Some 442,392 people were tested between 13 August and 19 August – an almost 20 per cent increase on the 355,597 tested between July 9 and 15.
However, the positive result rate only slightly went up, from 1.12 per cent to 1.4 per cent in the same period. This shows there no that many more people testing positive compared to negative in August than in July.
Other data from Public Health England reveals a similar trend over the course of the pandemic.
Testing has increased vastly from no more than 13,000 tests per day at the start of April to around 150,000 in July.
During the same period, positive test results in Pillar 2 – which are those outside of hospitals and care homes – went drastically down from a peak of 5.2 per cent in May to 1.4 per cent in mid-July, showing that less people were testing positive for the coronavirus despite testing reaching thousands more people.
This figure has risen slightly over this month from 1.6 per cent to 2.1 per cent in the week ending August 23. But it’s a small increase when comparing with the 5 per cent seen in May. Testing has shot up to almost 200,000 per day this month.
Commenting on these figures, Dr Duncan Young, a professor of intensive care medicine at University of Oxford, told MailOnline: ‘It is therefore very possible that the increase in cases is mostly related to increased testing, but will a small additional effect from the increased prevalence.’
Despite this, it doesn’t necessarily rule out that transmission of the disease is, indeed, climbing.
Scientists admit that the evident rise in cases will be driven by more transmission in the community as a result of easing lockdown restrictions.
‘But the position isn’t like it was back in March and April,’ Professor McConway said.
‘The level of cases [in the UK] remains a very long way below what it was at the peak of the pandemic here in March and April.’
‘And it’s obviously influenced by the number of tests being carried out, which is increasing. So in Trafford, we’ve got tests centre now as well.
‘My view is that it would be sensible to take a broader basket of measures in making the judgement about these things.
‘And In particular the thing which it seems to me is very odd not to include, is evidence on the number of hospital admissions. Because we have seen evidence in recent months there has been bumping about in positive test results, but the number of hospital admissions has carried on falling steadily.’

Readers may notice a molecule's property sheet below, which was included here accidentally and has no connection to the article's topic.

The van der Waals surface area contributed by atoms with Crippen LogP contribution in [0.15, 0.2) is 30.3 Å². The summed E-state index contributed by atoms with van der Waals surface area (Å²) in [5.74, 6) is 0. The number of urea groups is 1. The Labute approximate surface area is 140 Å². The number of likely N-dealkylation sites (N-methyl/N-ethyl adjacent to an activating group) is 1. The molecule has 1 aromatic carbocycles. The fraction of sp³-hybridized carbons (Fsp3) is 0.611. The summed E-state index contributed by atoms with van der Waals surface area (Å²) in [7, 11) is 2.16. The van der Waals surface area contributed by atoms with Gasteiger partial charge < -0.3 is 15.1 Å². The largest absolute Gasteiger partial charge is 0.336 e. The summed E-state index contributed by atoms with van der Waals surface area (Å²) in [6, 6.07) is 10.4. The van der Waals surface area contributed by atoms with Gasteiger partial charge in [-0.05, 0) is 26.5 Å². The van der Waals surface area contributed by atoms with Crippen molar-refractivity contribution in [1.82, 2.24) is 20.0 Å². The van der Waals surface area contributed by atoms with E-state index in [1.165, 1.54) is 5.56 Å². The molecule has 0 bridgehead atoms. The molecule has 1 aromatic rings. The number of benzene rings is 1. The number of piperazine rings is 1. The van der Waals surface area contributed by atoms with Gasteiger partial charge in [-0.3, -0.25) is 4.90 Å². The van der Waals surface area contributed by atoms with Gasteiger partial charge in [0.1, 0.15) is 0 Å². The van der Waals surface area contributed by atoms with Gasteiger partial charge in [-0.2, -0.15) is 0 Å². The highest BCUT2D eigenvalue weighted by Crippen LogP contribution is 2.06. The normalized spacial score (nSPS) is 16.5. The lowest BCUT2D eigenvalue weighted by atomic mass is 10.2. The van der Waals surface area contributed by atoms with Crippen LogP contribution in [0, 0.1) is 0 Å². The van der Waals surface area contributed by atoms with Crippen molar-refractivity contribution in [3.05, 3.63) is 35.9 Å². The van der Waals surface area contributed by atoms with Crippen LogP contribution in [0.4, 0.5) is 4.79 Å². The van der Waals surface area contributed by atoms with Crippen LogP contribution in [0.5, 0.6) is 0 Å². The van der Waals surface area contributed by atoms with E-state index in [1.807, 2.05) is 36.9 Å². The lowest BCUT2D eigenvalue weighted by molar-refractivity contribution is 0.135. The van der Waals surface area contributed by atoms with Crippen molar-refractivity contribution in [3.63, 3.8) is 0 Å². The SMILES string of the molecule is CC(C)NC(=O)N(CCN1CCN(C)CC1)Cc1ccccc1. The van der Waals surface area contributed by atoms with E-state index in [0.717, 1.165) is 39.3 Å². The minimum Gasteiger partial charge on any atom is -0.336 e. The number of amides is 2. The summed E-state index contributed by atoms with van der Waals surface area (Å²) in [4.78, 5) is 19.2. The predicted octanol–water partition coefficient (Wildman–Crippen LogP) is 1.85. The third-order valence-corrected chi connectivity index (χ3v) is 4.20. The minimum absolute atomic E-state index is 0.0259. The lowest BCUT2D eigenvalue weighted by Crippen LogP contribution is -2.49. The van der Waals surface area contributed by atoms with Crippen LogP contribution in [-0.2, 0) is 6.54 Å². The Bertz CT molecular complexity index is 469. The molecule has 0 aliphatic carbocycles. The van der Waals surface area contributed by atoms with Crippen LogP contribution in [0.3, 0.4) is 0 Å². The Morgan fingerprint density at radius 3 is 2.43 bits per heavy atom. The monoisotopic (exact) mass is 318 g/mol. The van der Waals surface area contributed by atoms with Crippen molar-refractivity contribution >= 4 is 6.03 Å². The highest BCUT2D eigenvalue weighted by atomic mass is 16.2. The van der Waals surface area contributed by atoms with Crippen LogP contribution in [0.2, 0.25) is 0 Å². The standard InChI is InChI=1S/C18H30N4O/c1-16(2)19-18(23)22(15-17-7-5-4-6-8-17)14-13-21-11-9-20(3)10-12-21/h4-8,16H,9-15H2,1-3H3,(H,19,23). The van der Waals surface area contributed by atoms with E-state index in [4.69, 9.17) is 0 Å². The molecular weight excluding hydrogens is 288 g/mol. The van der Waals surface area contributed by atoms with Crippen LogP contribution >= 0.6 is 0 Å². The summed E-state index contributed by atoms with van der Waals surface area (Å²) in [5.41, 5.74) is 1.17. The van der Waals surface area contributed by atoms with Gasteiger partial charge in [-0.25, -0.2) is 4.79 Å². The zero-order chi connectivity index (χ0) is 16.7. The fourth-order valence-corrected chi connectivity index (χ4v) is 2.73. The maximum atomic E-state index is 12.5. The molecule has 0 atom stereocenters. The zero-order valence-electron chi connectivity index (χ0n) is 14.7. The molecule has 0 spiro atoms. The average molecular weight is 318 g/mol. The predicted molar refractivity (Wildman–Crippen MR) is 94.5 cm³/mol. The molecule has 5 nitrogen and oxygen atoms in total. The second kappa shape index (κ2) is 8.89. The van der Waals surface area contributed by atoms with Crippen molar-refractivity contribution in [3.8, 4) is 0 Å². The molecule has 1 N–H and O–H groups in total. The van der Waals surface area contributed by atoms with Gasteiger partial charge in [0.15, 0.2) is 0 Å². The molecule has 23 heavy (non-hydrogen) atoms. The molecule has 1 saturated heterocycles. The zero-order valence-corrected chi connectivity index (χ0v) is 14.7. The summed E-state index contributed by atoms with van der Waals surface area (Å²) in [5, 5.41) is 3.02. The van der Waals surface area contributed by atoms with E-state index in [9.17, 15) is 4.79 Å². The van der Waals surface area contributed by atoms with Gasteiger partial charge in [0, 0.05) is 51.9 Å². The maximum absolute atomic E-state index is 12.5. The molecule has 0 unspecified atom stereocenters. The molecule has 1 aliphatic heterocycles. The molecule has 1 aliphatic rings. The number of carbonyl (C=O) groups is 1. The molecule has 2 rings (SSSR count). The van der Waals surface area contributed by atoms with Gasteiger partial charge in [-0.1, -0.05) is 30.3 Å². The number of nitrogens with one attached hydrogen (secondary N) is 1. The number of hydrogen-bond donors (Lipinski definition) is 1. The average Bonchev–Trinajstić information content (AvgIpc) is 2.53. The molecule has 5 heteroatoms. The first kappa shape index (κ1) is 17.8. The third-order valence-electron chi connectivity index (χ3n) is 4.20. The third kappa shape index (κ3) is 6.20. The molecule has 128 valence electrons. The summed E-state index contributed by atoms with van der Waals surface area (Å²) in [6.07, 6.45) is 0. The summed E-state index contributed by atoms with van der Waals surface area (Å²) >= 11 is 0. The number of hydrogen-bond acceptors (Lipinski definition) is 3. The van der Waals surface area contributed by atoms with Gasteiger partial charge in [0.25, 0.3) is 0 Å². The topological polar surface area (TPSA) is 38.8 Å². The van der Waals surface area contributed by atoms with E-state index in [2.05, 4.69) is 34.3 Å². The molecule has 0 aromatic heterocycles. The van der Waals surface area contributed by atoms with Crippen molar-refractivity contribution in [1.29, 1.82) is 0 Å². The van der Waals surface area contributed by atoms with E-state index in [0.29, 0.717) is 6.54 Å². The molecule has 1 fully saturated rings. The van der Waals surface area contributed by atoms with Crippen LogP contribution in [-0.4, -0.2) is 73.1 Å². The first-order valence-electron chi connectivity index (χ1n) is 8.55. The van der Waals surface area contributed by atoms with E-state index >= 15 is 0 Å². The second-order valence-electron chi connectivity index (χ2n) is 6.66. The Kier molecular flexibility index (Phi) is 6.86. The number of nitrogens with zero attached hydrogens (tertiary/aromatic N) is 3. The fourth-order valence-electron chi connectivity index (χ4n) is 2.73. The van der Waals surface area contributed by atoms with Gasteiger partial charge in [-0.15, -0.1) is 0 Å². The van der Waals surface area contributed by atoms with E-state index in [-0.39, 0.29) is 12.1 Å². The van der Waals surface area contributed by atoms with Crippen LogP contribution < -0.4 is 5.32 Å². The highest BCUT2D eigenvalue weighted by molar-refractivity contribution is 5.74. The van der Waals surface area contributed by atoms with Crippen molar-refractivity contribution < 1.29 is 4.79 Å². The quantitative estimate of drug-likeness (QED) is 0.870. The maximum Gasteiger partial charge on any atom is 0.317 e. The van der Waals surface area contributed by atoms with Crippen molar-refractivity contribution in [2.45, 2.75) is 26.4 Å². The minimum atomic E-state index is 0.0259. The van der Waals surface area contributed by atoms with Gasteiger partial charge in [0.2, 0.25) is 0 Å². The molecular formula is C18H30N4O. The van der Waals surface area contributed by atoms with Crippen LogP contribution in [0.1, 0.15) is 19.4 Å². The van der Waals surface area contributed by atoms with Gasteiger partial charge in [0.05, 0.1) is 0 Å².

But many experts will disagree with Sir Brady’s controversial comments, which suggest a wait-and-see approach, rather than a preventative one.
Dr Simon Clarke, an associate professor of cellular microbiology at the University of Reading, told MailOnline: ‘I do not support this. The whole point of restrictions is to stop the virus spreading to as many people as possible.
‘If there is a high burden of infection amongst low-risk groups, there is a greater chance of transmission to high-risk groups. Many of these proposed modifications to the government’s strategy, like that posited here, seem to bely a basic lack of understanding of public health.’
He has said previously for the UK broadly, ‘it seems likely that we’d need to see sustained increases in the daily numbers of fresh diagnoses and hospital admissions before the authorities move towards any significant tightening of restrictions on our lives’ – like the nationwide lockdown seen in April and May.
Professor John Ashton, an ex-regional director of public health in England, said Sir Brady’s comments show ‘a shocking ignorance and lack of understanding of this pandemic after six months by a leading political leader’.
He told MailOnline: ‘If you only make decisions based on people being so sick they are coming into hospital, it’s like making decisions to have lifeguards or rescue boats downstream on a river and not doing anything about the people who are falling in the river upstream.’
He added that using hospital data to understand the outbreak ‘misses a big part of the picture’.
It had become clear that during the pandemic, many Covid-19 patients were not admitted to hospital, either because they were too frightened or their GP decided against it.
‘GPs took decisions not to admit some, it became controversial. They were making decisions about leaving old people at home, or care homes. They were not being counted if they were in care homes.’
The aim of a local lockdown, or tighter measures moving towards it, is to control the spread of the coronavirus by containing it within a particular area and so avoid re-imposing social distancing restrictions across the whole of the country.